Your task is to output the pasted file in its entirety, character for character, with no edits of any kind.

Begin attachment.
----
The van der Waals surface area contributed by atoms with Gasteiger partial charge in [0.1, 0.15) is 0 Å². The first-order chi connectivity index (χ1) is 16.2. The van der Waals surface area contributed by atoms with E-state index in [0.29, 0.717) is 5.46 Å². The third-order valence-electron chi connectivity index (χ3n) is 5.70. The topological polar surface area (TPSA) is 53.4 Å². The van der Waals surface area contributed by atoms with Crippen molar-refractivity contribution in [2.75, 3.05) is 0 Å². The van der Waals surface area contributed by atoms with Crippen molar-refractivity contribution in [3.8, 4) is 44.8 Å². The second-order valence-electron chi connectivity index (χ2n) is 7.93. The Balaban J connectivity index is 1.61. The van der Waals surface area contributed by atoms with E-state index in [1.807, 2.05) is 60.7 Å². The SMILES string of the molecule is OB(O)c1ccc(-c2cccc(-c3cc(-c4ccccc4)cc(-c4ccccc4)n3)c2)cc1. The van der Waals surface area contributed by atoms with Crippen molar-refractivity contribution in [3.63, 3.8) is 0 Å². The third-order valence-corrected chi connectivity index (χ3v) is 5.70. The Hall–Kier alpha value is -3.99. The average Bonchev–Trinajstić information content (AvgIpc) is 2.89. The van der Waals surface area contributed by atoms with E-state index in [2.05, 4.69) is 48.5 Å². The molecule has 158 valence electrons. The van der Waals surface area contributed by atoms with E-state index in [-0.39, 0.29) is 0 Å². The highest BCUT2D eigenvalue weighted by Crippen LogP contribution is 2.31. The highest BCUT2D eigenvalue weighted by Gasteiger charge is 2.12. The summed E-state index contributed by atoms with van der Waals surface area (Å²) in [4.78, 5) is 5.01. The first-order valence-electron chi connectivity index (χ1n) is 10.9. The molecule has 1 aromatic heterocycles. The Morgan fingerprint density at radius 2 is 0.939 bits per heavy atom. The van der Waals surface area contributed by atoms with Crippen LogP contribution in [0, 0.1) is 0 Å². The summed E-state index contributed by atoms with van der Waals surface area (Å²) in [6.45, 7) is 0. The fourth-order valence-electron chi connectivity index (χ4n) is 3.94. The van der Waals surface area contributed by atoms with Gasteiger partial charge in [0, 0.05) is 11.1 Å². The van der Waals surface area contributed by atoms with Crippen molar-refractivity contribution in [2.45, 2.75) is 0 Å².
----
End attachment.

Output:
The van der Waals surface area contributed by atoms with Gasteiger partial charge in [0.1, 0.15) is 0 Å². The first-order chi connectivity index (χ1) is 16.2. The van der Waals surface area contributed by atoms with E-state index in [0.29, 0.717) is 5.46 Å². The third-order valence-electron chi connectivity index (χ3n) is 5.70. The topological polar surface area (TPSA) is 53.4 Å². The van der Waals surface area contributed by atoms with Crippen molar-refractivity contribution in [2.75, 3.05) is 0 Å². The van der Waals surface area contributed by atoms with Crippen molar-refractivity contribution in [3.8, 4) is 44.8 Å². The second-order valence-electron chi connectivity index (χ2n) is 7.93. The Balaban J connectivity index is 1.61. The van der Waals surface area contributed by atoms with E-state index in [1.807, 2.05) is 60.7 Å². The SMILES string of the molecule is OB(O)c1ccc(-c2cccc(-c3cc(-c4ccccc4)cc(-c4ccccc4)n3)c2)cc1. The van der Waals surface area contributed by atoms with Crippen molar-refractivity contribution in [3.63, 3.8) is 0 Å². The third-order valence-corrected chi connectivity index (χ3v) is 5.70. The Hall–Kier alpha value is -3.99. The average Bonchev–Trinajstić information content (AvgIpc) is 2.89. The van der Waals surface area contributed by atoms with E-state index in [2.05, 4.69) is 48.5 Å². The molecule has 158 valence electrons. The van der Waals surface area contributed by atoms with E-state index in [-0.39, 0.29) is 0 Å². The highest BCUT2D eigenvalue weighted by Crippen LogP contribution is 2.31. The highest BCUT2D eigenvalue weighted by Gasteiger charge is 2.12. The summed E-state index contributed by atoms with van der Waals surface area (Å²) in [4.78, 5) is 5.01. The first-order valence-electron chi connectivity index (χ1n) is 10.9. The molecule has 1 aromatic heterocycles. The Morgan fingerprint density at radius 2 is 0.939 bits per heavy atom. The van der Waals surface area contributed by atoms with Crippen LogP contribution in [0, 0.1) is 0 Å². The summed E-state index contributed by atoms with van der Waals surface area (Å²) in [6.45, 7) is 0. The fourth-order valence-electron chi connectivity index (χ4n) is 3.94. The van der Waals surface area contributed by atoms with Gasteiger partial charge in [0, 0.05) is 11.1 Å². The van der Waals surface area contributed by atoms with Crippen molar-refractivity contribution in [2.45, 2.75) is 0 Å².